France, April 22, 1918

Dear Emma;-

I have your letter of April 16 enclosing the one from Mrs. Mackid. It came to-day at noon. I should have let you know that my invaluable batman got me a bottle of ink without having been told to do so. Nevertheless I shall be able to make use of the one you are kind enough to send.

The news as you say is not very cheering and I fear we must look forward to a whole summer of ferocious fighting. Most good Americans now wish, I imagine, that their nation had stepped in at the beginning, or at least started preparations then. It will be another year before they can render any military aid of great value, and in the meantime we shall just have to stick it. You express great faith in the Canadian troops and I feel sure that your faith will be amply justified when the hour of trial comes and they take part in heavy engagements. The fact that the Germans have carefully avoided attacking the parts of the line held by Canadians is a sincere compliment upon the part of the enemy.

Our weather still keeps cold and disagreeable but there has been no snow or rain for the past two days. This is my third spring in this country and all have been cold and backward. Warm weather came last year about the end of April so I presume we may look for some fine days in about another week.

I have been busy this afternoon making up the mess accounts for the week. We are running a good mess and are all enjoying the comfort and advantages of a good location while we are still here. It seems strange that since the most trying period of the war began on March 21 our unit has had probably the best quarters that it has had since I joined it last September. However our share of the rough stuff will surely come later but none of us are spending any of our time indulging in gloomy foreboding.

Must write a letter to Margaret this afternoon. It must be nearly a week since my last letter to her went off and she may be getting nervous.

Yours with best love

Harold W. McGill

Published in: on February 7, 2008 at 8:00 am  Leave a Comment  

France, April 2, 1918

Dearest Emma;-

Your two letters of March 26 & 27 respectively came to hand last evening. I was just sitting down to answer them when the mail came in and brought yours of March 28. You certainly keep up a fine record as a letter writer and every line is much appreciated.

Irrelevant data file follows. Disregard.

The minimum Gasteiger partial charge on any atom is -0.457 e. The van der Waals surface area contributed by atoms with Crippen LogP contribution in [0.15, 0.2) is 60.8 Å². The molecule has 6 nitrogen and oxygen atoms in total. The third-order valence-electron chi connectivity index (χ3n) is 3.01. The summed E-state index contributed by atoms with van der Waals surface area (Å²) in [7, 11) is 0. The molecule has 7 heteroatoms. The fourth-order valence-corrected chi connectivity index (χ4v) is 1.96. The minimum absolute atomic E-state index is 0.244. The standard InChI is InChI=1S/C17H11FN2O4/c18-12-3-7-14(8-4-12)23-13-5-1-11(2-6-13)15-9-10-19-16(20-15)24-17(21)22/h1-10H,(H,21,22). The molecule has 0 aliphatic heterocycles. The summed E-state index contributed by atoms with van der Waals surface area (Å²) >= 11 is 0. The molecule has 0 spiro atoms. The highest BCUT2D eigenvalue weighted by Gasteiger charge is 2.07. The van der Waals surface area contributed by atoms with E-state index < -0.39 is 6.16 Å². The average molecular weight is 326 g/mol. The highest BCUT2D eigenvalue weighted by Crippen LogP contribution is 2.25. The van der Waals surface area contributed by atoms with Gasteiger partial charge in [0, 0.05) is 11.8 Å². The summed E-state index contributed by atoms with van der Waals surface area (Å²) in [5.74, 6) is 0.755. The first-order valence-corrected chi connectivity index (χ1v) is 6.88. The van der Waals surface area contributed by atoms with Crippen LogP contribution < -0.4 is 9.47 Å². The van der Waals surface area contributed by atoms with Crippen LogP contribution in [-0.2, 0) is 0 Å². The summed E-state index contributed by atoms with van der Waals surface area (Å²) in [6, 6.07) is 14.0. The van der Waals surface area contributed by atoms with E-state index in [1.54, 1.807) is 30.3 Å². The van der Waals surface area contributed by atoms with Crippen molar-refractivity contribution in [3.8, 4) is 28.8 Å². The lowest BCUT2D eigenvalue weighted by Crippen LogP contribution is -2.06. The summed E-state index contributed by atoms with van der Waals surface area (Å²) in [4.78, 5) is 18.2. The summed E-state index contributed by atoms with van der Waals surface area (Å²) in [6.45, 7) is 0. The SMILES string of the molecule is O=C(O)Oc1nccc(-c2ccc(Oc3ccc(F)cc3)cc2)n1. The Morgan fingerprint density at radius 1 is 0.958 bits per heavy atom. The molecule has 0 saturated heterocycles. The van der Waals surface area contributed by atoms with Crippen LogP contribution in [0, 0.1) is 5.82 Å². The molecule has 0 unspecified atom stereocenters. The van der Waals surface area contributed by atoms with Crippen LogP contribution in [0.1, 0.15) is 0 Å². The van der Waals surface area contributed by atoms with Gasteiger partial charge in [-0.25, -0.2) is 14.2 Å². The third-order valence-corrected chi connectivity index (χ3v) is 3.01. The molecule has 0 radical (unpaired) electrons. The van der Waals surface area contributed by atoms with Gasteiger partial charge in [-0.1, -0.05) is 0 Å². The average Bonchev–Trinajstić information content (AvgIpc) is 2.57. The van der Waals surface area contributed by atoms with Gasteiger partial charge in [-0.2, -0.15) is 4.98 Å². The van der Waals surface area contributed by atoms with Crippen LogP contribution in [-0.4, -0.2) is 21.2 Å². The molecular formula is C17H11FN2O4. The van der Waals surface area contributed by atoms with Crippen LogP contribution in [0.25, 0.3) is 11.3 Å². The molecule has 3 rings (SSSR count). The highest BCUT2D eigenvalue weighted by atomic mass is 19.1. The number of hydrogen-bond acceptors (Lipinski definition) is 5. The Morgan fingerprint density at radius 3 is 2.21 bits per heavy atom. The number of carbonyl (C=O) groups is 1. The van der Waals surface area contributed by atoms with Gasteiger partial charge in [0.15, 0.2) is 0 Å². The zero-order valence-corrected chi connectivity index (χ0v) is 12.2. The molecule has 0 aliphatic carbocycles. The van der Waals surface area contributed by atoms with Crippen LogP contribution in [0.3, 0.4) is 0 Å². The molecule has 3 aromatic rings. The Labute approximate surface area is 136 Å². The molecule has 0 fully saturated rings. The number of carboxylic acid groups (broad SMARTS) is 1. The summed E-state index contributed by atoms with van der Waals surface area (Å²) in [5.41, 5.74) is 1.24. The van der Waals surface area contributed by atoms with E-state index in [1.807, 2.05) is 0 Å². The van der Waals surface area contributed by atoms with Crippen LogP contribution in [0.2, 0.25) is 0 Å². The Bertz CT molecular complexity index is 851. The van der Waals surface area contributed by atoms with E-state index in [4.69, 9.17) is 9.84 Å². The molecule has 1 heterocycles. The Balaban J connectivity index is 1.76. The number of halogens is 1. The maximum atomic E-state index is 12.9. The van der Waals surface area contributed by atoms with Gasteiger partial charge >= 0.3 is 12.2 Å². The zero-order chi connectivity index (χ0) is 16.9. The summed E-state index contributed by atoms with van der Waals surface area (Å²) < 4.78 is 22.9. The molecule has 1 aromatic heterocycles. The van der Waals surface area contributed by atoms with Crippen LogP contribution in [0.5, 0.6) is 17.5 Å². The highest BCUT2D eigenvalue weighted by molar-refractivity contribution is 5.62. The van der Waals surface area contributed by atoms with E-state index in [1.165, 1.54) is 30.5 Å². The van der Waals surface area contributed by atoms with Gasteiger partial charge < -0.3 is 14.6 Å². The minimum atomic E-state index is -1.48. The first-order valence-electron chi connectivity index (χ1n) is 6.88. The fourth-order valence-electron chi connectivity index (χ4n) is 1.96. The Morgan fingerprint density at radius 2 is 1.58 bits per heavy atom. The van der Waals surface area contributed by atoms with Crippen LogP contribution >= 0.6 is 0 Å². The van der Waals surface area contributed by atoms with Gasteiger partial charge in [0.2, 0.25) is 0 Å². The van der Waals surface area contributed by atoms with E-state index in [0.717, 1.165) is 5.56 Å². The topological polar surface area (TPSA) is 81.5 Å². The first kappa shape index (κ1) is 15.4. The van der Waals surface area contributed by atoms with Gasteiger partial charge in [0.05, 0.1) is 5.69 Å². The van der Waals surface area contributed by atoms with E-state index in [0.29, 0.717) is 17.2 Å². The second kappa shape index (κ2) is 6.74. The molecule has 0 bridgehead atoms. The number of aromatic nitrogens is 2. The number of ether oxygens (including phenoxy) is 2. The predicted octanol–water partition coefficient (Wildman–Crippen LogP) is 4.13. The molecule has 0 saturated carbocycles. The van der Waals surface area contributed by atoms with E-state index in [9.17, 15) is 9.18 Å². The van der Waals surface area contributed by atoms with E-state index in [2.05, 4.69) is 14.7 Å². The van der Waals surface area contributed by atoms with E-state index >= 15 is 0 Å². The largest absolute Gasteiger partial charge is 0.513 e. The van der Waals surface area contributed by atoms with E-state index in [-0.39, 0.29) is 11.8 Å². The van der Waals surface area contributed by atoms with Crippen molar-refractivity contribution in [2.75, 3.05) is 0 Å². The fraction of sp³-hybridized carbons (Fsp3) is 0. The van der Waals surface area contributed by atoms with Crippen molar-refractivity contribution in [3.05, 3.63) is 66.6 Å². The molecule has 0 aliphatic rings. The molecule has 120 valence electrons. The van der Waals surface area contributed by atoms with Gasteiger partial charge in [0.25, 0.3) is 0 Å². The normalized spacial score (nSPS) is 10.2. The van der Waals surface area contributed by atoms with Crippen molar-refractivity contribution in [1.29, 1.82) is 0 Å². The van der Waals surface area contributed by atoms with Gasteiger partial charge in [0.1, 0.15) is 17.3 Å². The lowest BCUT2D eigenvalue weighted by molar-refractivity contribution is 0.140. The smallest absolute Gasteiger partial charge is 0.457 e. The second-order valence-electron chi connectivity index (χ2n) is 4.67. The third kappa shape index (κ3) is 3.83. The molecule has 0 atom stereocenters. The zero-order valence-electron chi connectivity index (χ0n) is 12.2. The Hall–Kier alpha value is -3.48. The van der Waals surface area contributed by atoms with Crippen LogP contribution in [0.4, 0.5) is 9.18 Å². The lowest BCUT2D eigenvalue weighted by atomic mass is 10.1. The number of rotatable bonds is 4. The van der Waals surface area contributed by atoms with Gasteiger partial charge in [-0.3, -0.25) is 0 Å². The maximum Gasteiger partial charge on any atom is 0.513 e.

I very much enjoyed reading the letter from Mrs. Dean. The Deans were very good friends of mind in bygone days. Mr. Dean is a chemical engineer. When I was in Exshaw I met some very nice people among the technical and engineering experts who had charge of the building and equipping of the works and with some of them I have maintained a more or less desultory correspondence ever since. Prof. Christie of whom you have heard me speak was another friend I met there for the first time. He had charge of the installation of the turbine engines in the power house of the plant. He has written several books on technical matters connected with steam engineering. In Exshaw we were a small clique of professional men among a big crowd of labourers and naturally we were thrown much together; thus the conditions leading to the forming of close friendships or otherwise were present. This afternoon I wrote to another old Exshaw friend, a French electrical engineer named Louis de Gilleul. Louis can curse the Germans in five different languages.

The situation militaire is somewhat less exciting just at present but the condition is most likely no more than a lull in the storm.

We are still in our good quarters but a move on an hour’s notice would not surprise us. We marched 26 miles one night. It was not pleasant to hear the people in the villages through which we passed cursing the English. When they heard we were Canadians however our “apology” was accepted. During the past week I have seen the terror of inhabitants of an invaded country upon the approach of the enemy. It’s a frightful thing to watch, poor old women loading the few poor belongings they can carry in a wheelbarrow and fleeing away from the sounds of the guns. Shall write again soon.

Your devoted husband

Harold W. McGill

Published in: on January 17, 2008 at 8:00 am  Leave a Comment